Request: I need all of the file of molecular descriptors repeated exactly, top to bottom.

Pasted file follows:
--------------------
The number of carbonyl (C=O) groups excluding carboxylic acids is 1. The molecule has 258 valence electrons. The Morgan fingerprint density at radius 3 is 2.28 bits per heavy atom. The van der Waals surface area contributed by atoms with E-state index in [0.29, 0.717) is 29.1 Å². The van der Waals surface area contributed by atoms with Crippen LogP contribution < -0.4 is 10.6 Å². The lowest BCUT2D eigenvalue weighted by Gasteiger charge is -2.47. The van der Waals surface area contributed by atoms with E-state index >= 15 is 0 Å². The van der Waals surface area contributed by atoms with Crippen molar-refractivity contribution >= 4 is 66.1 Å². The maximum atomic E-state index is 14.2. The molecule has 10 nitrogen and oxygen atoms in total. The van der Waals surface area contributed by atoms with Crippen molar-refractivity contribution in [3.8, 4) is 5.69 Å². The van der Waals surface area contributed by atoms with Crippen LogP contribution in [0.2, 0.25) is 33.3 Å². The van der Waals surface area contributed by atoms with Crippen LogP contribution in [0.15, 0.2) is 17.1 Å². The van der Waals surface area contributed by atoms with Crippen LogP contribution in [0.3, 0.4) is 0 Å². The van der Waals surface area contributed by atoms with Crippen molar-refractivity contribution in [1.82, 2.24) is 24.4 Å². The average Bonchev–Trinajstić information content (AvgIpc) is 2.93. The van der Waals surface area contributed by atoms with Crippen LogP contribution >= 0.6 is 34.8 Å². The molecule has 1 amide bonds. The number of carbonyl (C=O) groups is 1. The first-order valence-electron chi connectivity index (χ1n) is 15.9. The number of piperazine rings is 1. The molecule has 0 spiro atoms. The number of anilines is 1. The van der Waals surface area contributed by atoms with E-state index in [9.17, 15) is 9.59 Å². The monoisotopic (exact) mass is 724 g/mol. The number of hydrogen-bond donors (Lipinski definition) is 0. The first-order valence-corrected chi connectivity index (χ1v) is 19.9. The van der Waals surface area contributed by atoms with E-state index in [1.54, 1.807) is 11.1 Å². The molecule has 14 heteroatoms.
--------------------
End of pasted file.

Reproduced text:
The number of carbonyl (C=O) groups excluding carboxylic acids is 1. The molecule has 258 valence electrons. The Morgan fingerprint density at radius 3 is 2.28 bits per heavy atom. The van der Waals surface area contributed by atoms with E-state index in [0.29, 0.717) is 29.1 Å². The van der Waals surface area contributed by atoms with Crippen LogP contribution < -0.4 is 10.6 Å². The lowest BCUT2D eigenvalue weighted by Gasteiger charge is -2.47. The van der Waals surface area contributed by atoms with E-state index >= 15 is 0 Å². The van der Waals surface area contributed by atoms with Crippen molar-refractivity contribution >= 4 is 66.1 Å². The maximum atomic E-state index is 14.2. The molecule has 10 nitrogen and oxygen atoms in total. The van der Waals surface area contributed by atoms with Crippen molar-refractivity contribution in [3.8, 4) is 5.69 Å². The van der Waals surface area contributed by atoms with Crippen LogP contribution in [0.2, 0.25) is 33.3 Å². The van der Waals surface area contributed by atoms with Crippen LogP contribution in [0.15, 0.2) is 17.1 Å². The van der Waals surface area contributed by atoms with Crippen LogP contribution in [0.3, 0.4) is 0 Å². The van der Waals surface area contributed by atoms with Crippen molar-refractivity contribution in [1.82, 2.24) is 24.4 Å². The average Bonchev–Trinajstić information content (AvgIpc) is 2.93. The van der Waals surface area contributed by atoms with Crippen LogP contribution >= 0.6 is 34.8 Å². The molecule has 1 amide bonds. The number of carbonyl (C=O) groups is 1. The first-order valence-electron chi connectivity index (χ1n) is 15.9. The number of piperazine rings is 1. The molecule has 0 spiro atoms. The number of anilines is 1. The van der Waals surface area contributed by atoms with E-state index in [9.17, 15) is 9.59 Å². The monoisotopic (exact) mass is 724 g/mol. The number of hydrogen-bond donors (Lipinski definition) is 0. The first-order valence-corrected chi connectivity index (χ1v) is 19.9. The van der Waals surface area contributed by atoms with E-state index in [1.54, 1.807) is 11.1 Å². The molecule has 14 heteroatoms.